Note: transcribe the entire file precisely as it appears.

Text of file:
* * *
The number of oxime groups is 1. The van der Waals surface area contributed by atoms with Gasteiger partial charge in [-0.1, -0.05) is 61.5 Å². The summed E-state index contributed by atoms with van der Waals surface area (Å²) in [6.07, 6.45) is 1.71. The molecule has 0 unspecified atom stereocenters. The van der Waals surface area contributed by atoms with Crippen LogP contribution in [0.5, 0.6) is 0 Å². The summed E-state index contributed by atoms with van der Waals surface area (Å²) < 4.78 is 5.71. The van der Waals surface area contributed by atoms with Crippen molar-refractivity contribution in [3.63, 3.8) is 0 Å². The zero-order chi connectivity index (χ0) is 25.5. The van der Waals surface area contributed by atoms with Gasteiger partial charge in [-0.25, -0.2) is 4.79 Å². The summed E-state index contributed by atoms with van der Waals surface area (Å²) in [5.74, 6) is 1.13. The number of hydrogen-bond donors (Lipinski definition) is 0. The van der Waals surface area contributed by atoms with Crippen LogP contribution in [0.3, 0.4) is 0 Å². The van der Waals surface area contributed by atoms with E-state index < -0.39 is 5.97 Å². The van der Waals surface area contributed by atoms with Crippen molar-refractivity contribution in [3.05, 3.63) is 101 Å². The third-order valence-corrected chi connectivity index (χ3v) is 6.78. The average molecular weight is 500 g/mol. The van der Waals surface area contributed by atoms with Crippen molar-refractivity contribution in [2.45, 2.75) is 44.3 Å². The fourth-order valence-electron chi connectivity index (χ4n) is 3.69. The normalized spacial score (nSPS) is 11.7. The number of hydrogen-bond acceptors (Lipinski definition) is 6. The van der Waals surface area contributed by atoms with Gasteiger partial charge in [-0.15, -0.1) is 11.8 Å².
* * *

The number of oxime groups is 1. The van der Waals surface area contributed by atoms with Gasteiger partial charge in [-0.1, -0.05) is 61.5 Å². The summed E-state index contributed by atoms with van der Waals surface area (Å²) in [6.07, 6.45) is 1.71. The molecule has 0 unspecified atom stereocenters. The van der Waals surface area contributed by atoms with Crippen LogP contribution in [0.5, 0.6) is 0 Å². The summed E-state index contributed by atoms with van der Waals surface area (Å²) < 4.78 is 5.71. The van der Waals surface area contributed by atoms with Crippen molar-refractivity contribution in [3.63, 3.8) is 0 Å². The zero-order chi connectivity index (χ0) is 25.5. The van der Waals surface area contributed by atoms with Gasteiger partial charge in [-0.25, -0.2) is 4.79 Å². The summed E-state index contributed by atoms with van der Waals surface area (Å²) in [5.74, 6) is 1.13. The number of hydrogen-bond donors (Lipinski definition) is 0. The van der Waals surface area contributed by atoms with Crippen LogP contribution in [0.3, 0.4) is 0 Å². The van der Waals surface area contributed by atoms with E-state index < -0.39 is 5.97 Å². The van der Waals surface area contributed by atoms with Crippen molar-refractivity contribution in [3.05, 3.63) is 101 Å². The third-order valence-corrected chi connectivity index (χ3v) is 6.78. The average molecular weight is 500 g/mol. The van der Waals surface area contributed by atoms with Crippen molar-refractivity contribution in [2.45, 2.75) is 44.3 Å². The fourth-order valence-electron chi connectivity index (χ4n) is 3.69. The normalized spacial score (nSPS) is 11.7. The number of hydrogen-bond acceptors (Lipinski definition) is 6. The van der Waals surface area contributed by atoms with Gasteiger partial charge in [-0.15, -0.1) is 11.8 Å².